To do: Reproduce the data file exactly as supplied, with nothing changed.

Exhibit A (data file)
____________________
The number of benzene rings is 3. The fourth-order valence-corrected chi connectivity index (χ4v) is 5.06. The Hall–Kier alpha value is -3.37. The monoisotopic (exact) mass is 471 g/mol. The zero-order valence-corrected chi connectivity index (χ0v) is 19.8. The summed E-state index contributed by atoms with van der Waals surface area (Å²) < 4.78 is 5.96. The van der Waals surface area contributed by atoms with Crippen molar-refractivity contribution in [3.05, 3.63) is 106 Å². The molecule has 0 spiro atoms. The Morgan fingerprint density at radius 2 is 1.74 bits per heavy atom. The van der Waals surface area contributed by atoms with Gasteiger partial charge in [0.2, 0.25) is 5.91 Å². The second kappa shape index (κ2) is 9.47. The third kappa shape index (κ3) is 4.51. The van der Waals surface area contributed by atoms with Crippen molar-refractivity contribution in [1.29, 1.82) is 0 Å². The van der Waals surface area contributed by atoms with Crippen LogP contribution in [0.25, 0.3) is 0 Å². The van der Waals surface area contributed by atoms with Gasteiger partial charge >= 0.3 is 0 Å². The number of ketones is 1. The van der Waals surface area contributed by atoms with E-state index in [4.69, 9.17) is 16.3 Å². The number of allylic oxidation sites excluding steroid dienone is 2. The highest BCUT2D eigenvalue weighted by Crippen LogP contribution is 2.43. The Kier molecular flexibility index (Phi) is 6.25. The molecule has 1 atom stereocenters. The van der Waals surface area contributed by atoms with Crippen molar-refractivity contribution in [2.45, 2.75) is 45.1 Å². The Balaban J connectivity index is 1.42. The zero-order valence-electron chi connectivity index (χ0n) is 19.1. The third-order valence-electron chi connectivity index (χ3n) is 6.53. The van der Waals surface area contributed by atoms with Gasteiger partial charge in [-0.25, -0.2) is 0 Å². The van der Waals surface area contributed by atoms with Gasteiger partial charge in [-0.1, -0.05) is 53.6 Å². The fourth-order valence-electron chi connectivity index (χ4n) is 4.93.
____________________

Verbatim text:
The number of benzene rings is 3. The fourth-order valence-corrected chi connectivity index (χ4v) is 5.06. The Hall–Kier alpha value is -3.37. The monoisotopic (exact) mass is 471 g/mol. The zero-order valence-corrected chi connectivity index (χ0v) is 19.8. The summed E-state index contributed by atoms with van der Waals surface area (Å²) < 4.78 is 5.96. The van der Waals surface area contributed by atoms with Crippen molar-refractivity contribution in [3.05, 3.63) is 106 Å². The molecule has 0 spiro atoms. The Morgan fingerprint density at radius 2 is 1.74 bits per heavy atom. The van der Waals surface area contributed by atoms with Gasteiger partial charge in [0.2, 0.25) is 5.91 Å². The second kappa shape index (κ2) is 9.47. The third kappa shape index (κ3) is 4.51. The van der Waals surface area contributed by atoms with Crippen molar-refractivity contribution in [1.29, 1.82) is 0 Å². The van der Waals surface area contributed by atoms with Crippen LogP contribution in [0.25, 0.3) is 0 Å². The van der Waals surface area contributed by atoms with Gasteiger partial charge >= 0.3 is 0 Å². The number of ketones is 1. The van der Waals surface area contributed by atoms with E-state index in [4.69, 9.17) is 16.3 Å². The number of allylic oxidation sites excluding steroid dienone is 2. The highest BCUT2D eigenvalue weighted by Crippen LogP contribution is 2.43. The Kier molecular flexibility index (Phi) is 6.25. The molecule has 1 atom stereocenters. The van der Waals surface area contributed by atoms with Crippen molar-refractivity contribution in [2.45, 2.75) is 45.1 Å². The Balaban J connectivity index is 1.42. The zero-order valence-electron chi connectivity index (χ0n) is 19.1. The third-order valence-electron chi connectivity index (χ3n) is 6.53. The van der Waals surface area contributed by atoms with Gasteiger partial charge in [-0.25, -0.2) is 0 Å². The van der Waals surface area contributed by atoms with Gasteiger partial charge in [-0.1, -0.05) is 53.6 Å². The fourth-order valence-electron chi connectivity index (χ4n) is 4.93.